The Liberal Record on the CBC

Oct 31, 2000

For Immediate Release

October 31, 2000

Jean Chrétien’s Liberals may be set to offer Canadians election goodies to improve CBC, but can we count on them to deliver?  Their record gives cause for doubt. 

This will not be the first time Mr. Chrétien has made big promises about CBC.  During the 1993 election, seven years ago, almost to the day, Mr. Chrétien promised a Liberal government would provide CBC long term stable funding.  The now famous Liberal Red Book contained this empty commitment:

“A Liberal government will be committed to stable, multiyear financing for national cultural institutions such as the Canada Council and the CBC”.

After winning a majority government in 1993, the Liberals went to work on the CBC.  During the next four years CBC’s budget was cut faster and deeper than any most other departments or agencies of government.  When the dust had settled by 1997, CBC funding had been cut by more than $400 million – or about 33%.  The Liberals' post-election cuts to CBC even exceeded the Reform Party’s 1993 campaign promise to cut $365 million from CBC.

“There will not be a promise that I make in the campaign that I will not keep."

- Jean Chrétien, September 10, 1993

During the 1997 election, Liberal policy again cited the important nation-building role of CBC and called for stable funding.  The Liberals once again promised stable CBC funding, but not before cutting its budget again.  These cuts took the form of eliminating CBC’s guaranteed access to the publicly financed Canadian Television Fund, a move that cost CBC a further $26 million per year.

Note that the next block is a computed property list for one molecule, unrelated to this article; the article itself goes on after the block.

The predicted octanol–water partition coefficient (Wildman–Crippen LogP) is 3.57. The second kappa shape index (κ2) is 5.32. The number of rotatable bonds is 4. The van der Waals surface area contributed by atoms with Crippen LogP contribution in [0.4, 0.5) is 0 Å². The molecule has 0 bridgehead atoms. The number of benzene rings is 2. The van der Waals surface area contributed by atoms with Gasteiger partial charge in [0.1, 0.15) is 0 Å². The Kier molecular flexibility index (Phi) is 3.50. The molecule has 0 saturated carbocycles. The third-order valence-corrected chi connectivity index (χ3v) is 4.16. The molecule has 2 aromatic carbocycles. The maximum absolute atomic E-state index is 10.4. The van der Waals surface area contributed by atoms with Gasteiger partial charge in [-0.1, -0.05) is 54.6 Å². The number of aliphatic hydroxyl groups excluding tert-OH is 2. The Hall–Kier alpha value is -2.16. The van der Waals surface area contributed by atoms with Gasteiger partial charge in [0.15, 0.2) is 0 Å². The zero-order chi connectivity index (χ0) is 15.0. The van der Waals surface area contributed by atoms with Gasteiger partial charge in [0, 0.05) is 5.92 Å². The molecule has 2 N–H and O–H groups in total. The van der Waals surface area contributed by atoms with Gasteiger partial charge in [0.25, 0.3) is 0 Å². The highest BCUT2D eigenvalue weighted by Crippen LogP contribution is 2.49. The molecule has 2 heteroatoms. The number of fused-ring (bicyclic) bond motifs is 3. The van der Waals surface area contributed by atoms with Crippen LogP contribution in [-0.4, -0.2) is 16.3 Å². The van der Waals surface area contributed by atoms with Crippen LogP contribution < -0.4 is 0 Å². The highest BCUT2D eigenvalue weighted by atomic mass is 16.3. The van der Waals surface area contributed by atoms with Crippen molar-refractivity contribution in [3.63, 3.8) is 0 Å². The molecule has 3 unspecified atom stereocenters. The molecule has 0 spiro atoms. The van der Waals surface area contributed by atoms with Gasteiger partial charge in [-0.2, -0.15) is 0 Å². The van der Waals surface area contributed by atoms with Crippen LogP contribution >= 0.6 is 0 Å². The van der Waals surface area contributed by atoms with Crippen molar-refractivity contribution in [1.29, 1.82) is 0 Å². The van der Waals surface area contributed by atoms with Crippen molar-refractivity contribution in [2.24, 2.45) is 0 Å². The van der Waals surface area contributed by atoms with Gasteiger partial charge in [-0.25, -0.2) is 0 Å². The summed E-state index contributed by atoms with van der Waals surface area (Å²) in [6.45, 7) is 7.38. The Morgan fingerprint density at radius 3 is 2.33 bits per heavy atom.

During the last seven years, Prime Minister Chrétien’s government has loaded up the CBC’s Board of Directors with partisan appointments whose key credential seems to be the Liberal membership card in their wallets.

Not satisfied with controlling CBC in this fashion, the Liberal government has engaged in a campaign to tame the public broadcaster.  The Prime Minister’s Office openly and successfully intimidated CBC over the tenacious and critical journalism of national television news reporter Terry Milewski.  And were it not for massive public outcry, Mr. Chrétien’s government would have passed legislation giving the Prime Minister power to fire without cause the CBC President and members of the Board of Directors.

Mr. Chrétien allowed CBC to meander leaderless for six months last year during the critical period when the CRTC was considering the renewal of CBC’s broadcast licence at the end of former President Perrin Beatty’s term.

CBC is now a mere shadow of the public broadcaster it once was before Mr. Chrétien became Prime Minister in 1993.

After thousands of layoff and dozens of program cuts, the CBC has a shrinking pool of creative talent and a radio and television schedule full of repeats and centrally produced programs.  The CBC can no longer meet its Broadcasting Act mandate “to reflect Canada and its regions, while serving the special needs of those regions.”

In the words of current President Robert Rabinovitch, if the CBC were a private company it would be near bankruptcy. 

With a record like this, would you buy a used CBC from a salesman called Chrétien?

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For information:

Jim Thompson 613-567-9592